What do we really know about the long-term evolution of central banking? Evidence from the past, insights for the present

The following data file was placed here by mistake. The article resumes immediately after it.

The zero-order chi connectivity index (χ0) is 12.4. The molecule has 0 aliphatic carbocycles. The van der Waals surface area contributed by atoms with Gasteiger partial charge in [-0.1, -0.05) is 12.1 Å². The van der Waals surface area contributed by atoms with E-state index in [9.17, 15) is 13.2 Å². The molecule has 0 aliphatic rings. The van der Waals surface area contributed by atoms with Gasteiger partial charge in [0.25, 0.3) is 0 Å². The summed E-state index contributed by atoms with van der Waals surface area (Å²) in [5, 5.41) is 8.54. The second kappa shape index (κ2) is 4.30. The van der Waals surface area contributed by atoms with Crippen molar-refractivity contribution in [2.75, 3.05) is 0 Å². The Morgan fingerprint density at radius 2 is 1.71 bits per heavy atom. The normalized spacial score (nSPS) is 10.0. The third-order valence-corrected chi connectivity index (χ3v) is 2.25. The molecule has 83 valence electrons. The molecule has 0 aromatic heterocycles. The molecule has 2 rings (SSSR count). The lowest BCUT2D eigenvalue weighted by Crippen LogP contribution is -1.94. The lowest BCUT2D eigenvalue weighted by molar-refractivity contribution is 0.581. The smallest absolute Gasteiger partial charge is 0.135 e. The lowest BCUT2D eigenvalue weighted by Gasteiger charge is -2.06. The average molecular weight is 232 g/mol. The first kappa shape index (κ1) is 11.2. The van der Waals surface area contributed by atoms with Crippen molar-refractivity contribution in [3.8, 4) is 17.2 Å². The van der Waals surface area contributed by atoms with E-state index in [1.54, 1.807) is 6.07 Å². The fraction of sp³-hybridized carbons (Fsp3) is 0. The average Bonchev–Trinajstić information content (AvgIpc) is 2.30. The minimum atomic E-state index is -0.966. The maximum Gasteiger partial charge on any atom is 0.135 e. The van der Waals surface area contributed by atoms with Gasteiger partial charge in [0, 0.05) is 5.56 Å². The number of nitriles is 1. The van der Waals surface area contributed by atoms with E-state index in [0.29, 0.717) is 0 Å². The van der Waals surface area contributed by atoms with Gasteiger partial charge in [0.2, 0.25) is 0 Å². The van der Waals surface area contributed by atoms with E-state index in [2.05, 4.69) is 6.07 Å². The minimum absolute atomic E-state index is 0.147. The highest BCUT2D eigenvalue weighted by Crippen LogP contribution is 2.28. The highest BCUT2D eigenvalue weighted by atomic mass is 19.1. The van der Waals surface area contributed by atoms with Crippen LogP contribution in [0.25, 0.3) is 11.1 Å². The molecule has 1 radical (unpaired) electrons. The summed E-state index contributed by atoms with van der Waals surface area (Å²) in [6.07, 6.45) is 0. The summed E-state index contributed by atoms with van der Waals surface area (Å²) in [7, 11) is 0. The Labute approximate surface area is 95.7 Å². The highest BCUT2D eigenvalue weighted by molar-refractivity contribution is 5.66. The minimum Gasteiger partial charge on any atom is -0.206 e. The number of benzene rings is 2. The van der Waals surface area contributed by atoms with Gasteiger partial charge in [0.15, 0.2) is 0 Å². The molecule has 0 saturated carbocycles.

The ongoing financial crisis is shaking central bankers’ certainties about their mission, and a rethinking of such mission can greatly benefit from a non-finalistic reassessment of how central banking has evolved over the centuries. This paper does so by taking a functional, instead of an institutional approach. The survey covers the provision of both microeconomic (financial stability) and macroeconomic (monetary stability) central banking functions in the West since the Middle Ages. The existence of a number of important trends (some unidirectional, some cyclical) is underlined. The findings have implications for the current debate on the institutional design of central banking, both in the U.S. and in the eurozone. Historical evidence suggests that neither changes in the organizational model of central banks nor government deficit monetization should necessarily be seen as evil; what is crucial to the success of any solution, is that the institutional agreement backing the existence of money-issuing organizations must be credible. The appendix provides a case study on Norway.
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